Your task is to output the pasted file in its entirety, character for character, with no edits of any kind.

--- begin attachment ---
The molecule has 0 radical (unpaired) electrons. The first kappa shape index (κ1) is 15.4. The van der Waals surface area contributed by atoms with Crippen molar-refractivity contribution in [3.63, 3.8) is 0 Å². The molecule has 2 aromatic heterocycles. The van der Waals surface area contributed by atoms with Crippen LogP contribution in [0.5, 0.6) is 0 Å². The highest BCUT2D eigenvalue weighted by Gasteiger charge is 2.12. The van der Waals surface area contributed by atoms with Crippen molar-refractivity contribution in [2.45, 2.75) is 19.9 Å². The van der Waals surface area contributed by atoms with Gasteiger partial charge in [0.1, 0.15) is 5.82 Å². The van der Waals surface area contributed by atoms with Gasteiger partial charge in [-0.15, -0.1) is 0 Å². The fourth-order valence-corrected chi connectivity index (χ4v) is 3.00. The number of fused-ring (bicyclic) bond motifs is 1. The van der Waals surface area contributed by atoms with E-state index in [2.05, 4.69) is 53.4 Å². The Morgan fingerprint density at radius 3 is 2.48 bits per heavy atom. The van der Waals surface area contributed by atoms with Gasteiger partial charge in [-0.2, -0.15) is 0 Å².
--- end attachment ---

The molecule has 0 radical (unpaired) electrons. The first kappa shape index (κ1) is 15.4. The van der Waals surface area contributed by atoms with Crippen molar-refractivity contribution in [3.63, 3.8) is 0 Å². The molecule has 2 aromatic heterocycles. The van der Waals surface area contributed by atoms with Crippen LogP contribution in [0.5, 0.6) is 0 Å². The highest BCUT2D eigenvalue weighted by Gasteiger charge is 2.12. The van der Waals surface area contributed by atoms with Crippen molar-refractivity contribution in [2.45, 2.75) is 19.9 Å². The van der Waals surface area contributed by atoms with Gasteiger partial charge in [0.1, 0.15) is 5.82 Å². The van der Waals surface area contributed by atoms with Gasteiger partial charge in [-0.15, -0.1) is 0 Å². The fourth-order valence-corrected chi connectivity index (χ4v) is 3.00. The number of fused-ring (bicyclic) bond motifs is 1. The van der Waals surface area contributed by atoms with E-state index in [2.05, 4.69) is 53.4 Å². The Morgan fingerprint density at radius 3 is 2.48 bits per heavy atom. The van der Waals surface area contributed by atoms with Gasteiger partial charge in [-0.2, -0.15) is 0 Å².